10. Oscar Wilde
In 1894,the Marquis of Queensberry delivered his calling card to a porter at the Albemarle Club, a members-only bohemian writers’ haunt in London; it read: “To Oscar Wilde, posing as a somdomite [sic].” Incensed, Wilde approached a solicitor in order to press libel charges against the Marquis. When the case made it to court, Wilde realized he was the one on trial, and during his cross-examination he was repeatedly asked about the licentious subject matter in his novels. The author gamely replied, “There is no such thing as an immoral work; books are well-written, or badly written.”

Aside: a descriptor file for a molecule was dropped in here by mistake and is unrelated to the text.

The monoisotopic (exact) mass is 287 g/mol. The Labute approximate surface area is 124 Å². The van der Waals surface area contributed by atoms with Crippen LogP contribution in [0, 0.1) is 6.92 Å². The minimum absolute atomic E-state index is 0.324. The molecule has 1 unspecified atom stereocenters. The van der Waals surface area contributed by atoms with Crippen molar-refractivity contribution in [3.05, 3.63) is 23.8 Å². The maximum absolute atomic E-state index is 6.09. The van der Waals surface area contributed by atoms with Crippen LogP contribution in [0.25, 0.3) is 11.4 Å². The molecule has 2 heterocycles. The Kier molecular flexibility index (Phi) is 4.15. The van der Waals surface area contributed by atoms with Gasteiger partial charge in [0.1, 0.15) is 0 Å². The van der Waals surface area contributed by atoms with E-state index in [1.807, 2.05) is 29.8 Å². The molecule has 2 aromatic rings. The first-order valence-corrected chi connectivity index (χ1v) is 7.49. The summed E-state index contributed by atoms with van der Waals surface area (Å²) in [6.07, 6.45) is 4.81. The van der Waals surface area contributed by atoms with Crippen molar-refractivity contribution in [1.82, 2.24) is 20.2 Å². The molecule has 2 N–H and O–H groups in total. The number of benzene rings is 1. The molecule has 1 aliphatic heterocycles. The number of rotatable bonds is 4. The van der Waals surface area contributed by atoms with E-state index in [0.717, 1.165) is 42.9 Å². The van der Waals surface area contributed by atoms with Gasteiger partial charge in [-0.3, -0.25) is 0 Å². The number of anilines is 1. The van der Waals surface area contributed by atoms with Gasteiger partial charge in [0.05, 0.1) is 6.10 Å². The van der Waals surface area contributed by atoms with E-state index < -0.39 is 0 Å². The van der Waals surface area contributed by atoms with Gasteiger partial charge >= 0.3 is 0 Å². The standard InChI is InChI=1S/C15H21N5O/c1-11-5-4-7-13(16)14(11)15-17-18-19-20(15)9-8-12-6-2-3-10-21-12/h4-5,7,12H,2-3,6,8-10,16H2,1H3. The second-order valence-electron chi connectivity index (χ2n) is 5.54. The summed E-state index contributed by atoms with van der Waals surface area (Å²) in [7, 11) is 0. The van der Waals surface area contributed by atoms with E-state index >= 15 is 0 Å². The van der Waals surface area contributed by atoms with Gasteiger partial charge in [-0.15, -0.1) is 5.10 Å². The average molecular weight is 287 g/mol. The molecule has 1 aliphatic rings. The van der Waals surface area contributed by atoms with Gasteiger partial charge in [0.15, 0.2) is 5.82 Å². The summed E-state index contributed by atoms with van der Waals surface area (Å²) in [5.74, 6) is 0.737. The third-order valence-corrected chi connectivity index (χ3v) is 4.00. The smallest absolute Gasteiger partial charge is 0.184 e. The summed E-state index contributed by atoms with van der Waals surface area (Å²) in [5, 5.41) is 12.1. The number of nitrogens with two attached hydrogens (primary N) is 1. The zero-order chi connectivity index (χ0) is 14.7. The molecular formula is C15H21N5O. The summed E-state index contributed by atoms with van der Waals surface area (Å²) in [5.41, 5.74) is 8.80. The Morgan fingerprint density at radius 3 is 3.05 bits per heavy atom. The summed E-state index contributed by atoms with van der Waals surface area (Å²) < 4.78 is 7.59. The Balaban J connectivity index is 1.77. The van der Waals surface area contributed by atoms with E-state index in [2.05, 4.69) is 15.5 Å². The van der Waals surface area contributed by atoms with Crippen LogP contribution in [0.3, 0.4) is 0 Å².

Wilde never thought he would be tried at Old Bailey, but the verdict was decidedly “guilty,” and he served two years in prison.